DOJ Crypto Unit Targeting Exchanges: Navigating Regulation and Avoiding Illicit Activities

Twilight-lit courtroom, dramatic chiaroscuro, crypto-exchange platforms on trial, DOJ agents solemnly observing, hint of cyberpunk aesthetic, high-contrast shadows, complex web of digital connections symbolizing regulations, anxious mood, looming DeFi architecture, scattered scam debris.

The Department of Justice’s (DOJ) crypto-focused enforcement unit is ramping up its efforts to clamp down on illegal activities within the digital assets sector. The head of the unit, Eun Young Choi, is determined to take action against illicit behavior and crimes facilitated on digital platforms, with a particular focus on crypto exchanges.

Over the past four years, there has been a significant increase in crypto-related criminal incidents. Choi emphasized the DOJ’s National Crypto Enforcement Team’s (NCET) role in addressing exchanges that engage in illicit behavior or facilitate crimes such as money laundering. Exchanges that fail to follow anti-money laundering or client identification rules will be the focus of the agency’s continuous efforts to maintain law and order in the crypto industry.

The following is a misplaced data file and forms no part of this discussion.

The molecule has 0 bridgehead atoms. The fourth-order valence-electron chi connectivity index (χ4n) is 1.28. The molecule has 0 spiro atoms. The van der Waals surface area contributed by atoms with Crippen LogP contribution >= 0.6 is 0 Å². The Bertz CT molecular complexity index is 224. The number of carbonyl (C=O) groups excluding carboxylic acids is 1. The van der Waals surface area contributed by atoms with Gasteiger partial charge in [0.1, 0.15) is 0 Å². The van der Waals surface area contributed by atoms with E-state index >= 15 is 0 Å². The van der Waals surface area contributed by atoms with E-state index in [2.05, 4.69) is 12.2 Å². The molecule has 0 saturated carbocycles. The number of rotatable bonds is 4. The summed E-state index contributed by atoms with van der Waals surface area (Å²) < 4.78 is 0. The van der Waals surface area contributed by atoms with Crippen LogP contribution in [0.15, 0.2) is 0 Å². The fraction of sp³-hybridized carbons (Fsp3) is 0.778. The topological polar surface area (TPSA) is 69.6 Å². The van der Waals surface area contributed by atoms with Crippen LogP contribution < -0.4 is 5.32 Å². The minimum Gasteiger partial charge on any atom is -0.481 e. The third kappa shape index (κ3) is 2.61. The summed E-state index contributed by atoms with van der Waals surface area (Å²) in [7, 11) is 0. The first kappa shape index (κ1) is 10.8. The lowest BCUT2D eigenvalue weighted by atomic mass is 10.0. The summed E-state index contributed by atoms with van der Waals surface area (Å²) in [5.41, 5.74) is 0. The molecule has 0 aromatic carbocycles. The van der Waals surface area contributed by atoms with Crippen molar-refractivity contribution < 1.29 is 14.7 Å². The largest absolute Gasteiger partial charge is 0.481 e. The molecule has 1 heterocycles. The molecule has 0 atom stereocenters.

Implementation of solid compliance and risk mitigation practices is essential for crypto exchanges to avoid being targeted by the DOJ. For instance, Binance, a prominent crypto exchange, has faced accusations regarding its alleged unlawful operations within the US. Meanwhile, the CEO of Coinbase, Brian Armstrong, has suggested that the company may consider moving its headquarters abroad if the regulatory environment in the US remains unfavorable.

The NCET was established in October 2021 to tackle various crypto-related offenses, including money laundering and cybercrime. Choi asserted that market size would not provide immunity to companies operating in violation of US criminal law, stating that growth could not be used as a shield against accountability.

In addition to exchanges, the DOJ’s crypto unit is preparing to take action against investment scams, with the number of funds lost to such schemes rising dramatically in recent years, from $900 million in 2021 to over $2.5 billion last year. In April alone, the DOJ seized more than $112 million worth of crypto scams known as “pig butchering” schemes.

The agency is also setting its sights on tackling theft and hacks within the decentralized finance (DeFi) ecosystem, with cross-chain bridges emerging as a prime target for malicious attacks. Choi’s remarks signal an increasingly challenging environment for the crypto industry, following a tumultuous year marked by the downfall of several notable crypto players like Terraform Labs, Three Arrows Capital, and FTX.

Source: Blockworks

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